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Commented:
>>Your voltage (in volts) times the current (in amperes) at any point on your voltage vs current curve gives you the "instantaneous" value of power (in watts) - that is all.<<

It cannot be power .. power is the product of V and I .. and not V and a change in I ..so "instantaneous power" would be the product of V and I at each point in the curve and not the area under it

It cannot be the energy either.  Agreed current has time  in its as in I = Q/T  . But when you plot a V vs I graph you dont even know how long a particular reading stayed at  .say for example during the experiment voltage ( potential difference ) stayed at 5 volts and current at 2 amps for 47 hrs ..the plot would give no indication of that.

So coming back to the original question : " I dont know :) "

But I would tend to believe that the area under a V vs I graph is a meaningless number or rather a number with no physical significance ( but I am sure i am wrong somewhere on this ;) )

which brings to me "my" question. The slope of a distance vs time graph gives you the speed . What does the area under a distance vs time graph give ?

/abhijit/
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Commented:
the area under a distance vs time graph divided by the elapsed time would be a kind of time weighted average distance
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Commented:
Let us be quite clear what we are talking about!!

We have a graph whose vertical axis is VOLTAGE in volts
The horizontal axis is CURRENT in amperes.

THERE IS NO AXIS FOR TIME.

The simplest graph would be a straight line (let's say at 45°).
You get such a graph when you mesaure the voltage (or current) across (or through) a resistance.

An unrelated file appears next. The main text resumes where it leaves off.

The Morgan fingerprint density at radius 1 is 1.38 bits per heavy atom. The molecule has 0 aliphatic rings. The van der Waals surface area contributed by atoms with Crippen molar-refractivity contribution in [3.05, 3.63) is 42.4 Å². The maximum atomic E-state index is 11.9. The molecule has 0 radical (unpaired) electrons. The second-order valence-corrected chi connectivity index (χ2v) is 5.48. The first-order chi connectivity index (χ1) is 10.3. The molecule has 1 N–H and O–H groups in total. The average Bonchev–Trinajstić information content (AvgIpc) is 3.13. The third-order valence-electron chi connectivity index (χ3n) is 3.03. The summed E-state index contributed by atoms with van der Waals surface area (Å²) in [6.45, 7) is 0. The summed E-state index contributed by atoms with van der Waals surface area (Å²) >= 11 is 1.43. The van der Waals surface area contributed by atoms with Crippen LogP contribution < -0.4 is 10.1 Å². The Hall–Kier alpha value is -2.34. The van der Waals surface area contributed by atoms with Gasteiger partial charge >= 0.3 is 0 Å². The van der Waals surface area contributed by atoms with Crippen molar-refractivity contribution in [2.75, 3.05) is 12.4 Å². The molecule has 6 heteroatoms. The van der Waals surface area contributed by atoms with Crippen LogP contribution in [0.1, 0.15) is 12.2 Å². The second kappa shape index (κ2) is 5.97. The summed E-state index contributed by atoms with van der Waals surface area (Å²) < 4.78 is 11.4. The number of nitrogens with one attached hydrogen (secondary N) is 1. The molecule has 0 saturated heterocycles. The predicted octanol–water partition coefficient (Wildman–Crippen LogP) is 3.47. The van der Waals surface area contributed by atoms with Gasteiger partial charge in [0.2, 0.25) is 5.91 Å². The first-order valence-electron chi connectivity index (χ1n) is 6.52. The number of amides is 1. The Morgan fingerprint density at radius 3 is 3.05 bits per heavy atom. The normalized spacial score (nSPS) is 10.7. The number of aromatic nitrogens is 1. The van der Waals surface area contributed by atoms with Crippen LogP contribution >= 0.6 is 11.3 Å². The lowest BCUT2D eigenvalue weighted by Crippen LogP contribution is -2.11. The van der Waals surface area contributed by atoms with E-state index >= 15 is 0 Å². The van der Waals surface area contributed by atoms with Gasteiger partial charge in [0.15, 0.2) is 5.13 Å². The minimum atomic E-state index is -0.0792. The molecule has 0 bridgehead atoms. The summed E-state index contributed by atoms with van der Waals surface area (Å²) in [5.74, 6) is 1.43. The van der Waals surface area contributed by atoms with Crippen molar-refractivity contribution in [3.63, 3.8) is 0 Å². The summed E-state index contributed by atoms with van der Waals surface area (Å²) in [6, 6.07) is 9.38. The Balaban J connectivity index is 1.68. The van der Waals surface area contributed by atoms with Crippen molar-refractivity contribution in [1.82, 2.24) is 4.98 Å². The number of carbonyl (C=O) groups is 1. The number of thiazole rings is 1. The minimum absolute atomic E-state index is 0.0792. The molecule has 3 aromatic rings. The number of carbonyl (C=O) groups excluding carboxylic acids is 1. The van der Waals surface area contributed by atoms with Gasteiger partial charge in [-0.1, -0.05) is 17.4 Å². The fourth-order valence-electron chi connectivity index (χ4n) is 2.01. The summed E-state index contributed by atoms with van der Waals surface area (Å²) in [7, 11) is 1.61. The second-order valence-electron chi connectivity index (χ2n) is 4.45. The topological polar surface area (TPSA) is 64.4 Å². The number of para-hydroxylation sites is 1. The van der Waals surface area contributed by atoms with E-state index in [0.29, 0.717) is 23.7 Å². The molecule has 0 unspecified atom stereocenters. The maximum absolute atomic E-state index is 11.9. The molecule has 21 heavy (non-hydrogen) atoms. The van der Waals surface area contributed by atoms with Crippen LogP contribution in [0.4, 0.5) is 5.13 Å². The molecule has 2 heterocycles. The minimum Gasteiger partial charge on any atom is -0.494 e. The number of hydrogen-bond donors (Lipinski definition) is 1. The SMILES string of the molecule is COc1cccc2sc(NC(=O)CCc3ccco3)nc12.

When 1 volt was applied we measured 1 ampere.
When 2 volts were applied we measured 2 amperes.
And so on.

Therefore the area under the graph is the POWER which is DEFINED as V*I.
There is strictly speaking no need to use the word instantanous. This is normally used when the voltage (or current) is not steady, like in AC circuits. We have a graph and it doesn't matter whether the "line" is straight or not, the DEFINITION ensures that the area is the power.
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Commented:
Assume one measurement taken under conditions of 4V and 4A, according to assumptions above.

The poser used during the  measurement is 16W.

The area beneath the graph in this measurement is infinitesimally small, as the "graph" is just one point on the line that would represent a resistance of 1 Ohm. Such a line ("graph") can only be constructed by plotting the current through this 1 Ohm resistor at voltages from 0V to 4V. The area under this line is power? How? "Geometrically", the area is 8, as it is a triangle.

/RID
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Commented:
BigRat: says

When 1 volt was applied we measured 1 ampere.
When 2 volts were applied we measured 2 amperes.
And so on.

Fine. When the one volt is applied, the power dissipated in the circuit is 1 watt.
When 2 volts is applied, the power dissipated in the circuit is 4 watts.
The area under the curve is 3 (watts???). Not really. The average watts? Only if you went continuously at a constant rate from point one to point two. (If you left the one volt on the resistor for 10 min and took the 2 volt measurement in 10 seconds the average power dissipation would be closer to 1 watt.) As you said there is no time axis.
Furthermore who said that the load was a resistor? The situation would be different if the load were a diode.
The definition of power does indeed have the dimensions of V x I. But everything which has the dimensions of V x I is not power.
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Commented:
BigRat says
There is strictly speaking no need to use the word instantanous.
This is normally used when the voltage (or current) is not steady

And in your example the current (and the voltage) was not constant.
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Author Commented:
The scenario I was thinking of was simply increasing voltage across a resistor and measuring the current and I'm interested in what (if anything this) the area under the curve is.  The area in this case is the area of a triangle though, 1/2 *I * V